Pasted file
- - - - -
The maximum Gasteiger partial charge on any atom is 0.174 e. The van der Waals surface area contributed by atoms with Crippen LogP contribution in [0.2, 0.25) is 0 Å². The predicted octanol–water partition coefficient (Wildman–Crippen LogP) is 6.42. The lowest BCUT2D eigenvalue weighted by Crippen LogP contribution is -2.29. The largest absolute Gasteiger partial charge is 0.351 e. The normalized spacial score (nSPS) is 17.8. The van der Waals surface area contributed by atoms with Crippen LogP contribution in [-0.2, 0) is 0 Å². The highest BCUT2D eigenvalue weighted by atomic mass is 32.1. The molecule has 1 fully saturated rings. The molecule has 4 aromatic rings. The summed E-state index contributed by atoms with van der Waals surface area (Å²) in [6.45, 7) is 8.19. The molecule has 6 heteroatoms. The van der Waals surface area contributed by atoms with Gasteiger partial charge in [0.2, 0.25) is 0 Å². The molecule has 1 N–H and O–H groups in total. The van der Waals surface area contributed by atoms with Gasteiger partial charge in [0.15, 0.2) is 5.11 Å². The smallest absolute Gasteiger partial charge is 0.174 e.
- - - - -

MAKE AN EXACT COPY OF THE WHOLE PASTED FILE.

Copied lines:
The maximum Gasteiger partial charge on any atom is 0.174 e. The van der Waals surface area contributed by atoms with Crippen LogP contribution in [0.2, 0.25) is 0 Å². The predicted octanol–water partition coefficient (Wildman–Crippen LogP) is 6.42. The lowest BCUT2D eigenvalue weighted by Crippen LogP contribution is -2.29. The largest absolute Gasteiger partial charge is 0.351 e. The normalized spacial score (nSPS) is 17.8. The van der Waals surface area contributed by atoms with Crippen LogP contribution in [-0.2, 0) is 0 Å². The highest BCUT2D eigenvalue weighted by atomic mass is 32.1. The molecule has 1 fully saturated rings. The molecule has 4 aromatic rings. The summed E-state index contributed by atoms with van der Waals surface area (Å²) in [6.45, 7) is 8.19. The molecule has 6 heteroatoms. The van der Waals surface area contributed by atoms with Gasteiger partial charge in [0.2, 0.25) is 0 Å². The molecule has 1 N–H and O–H groups in total. The van der Waals surface area contributed by atoms with Gasteiger partial charge in [0.15, 0.2) is 5.11 Å². The smallest absolute Gasteiger partial charge is 0.174 e.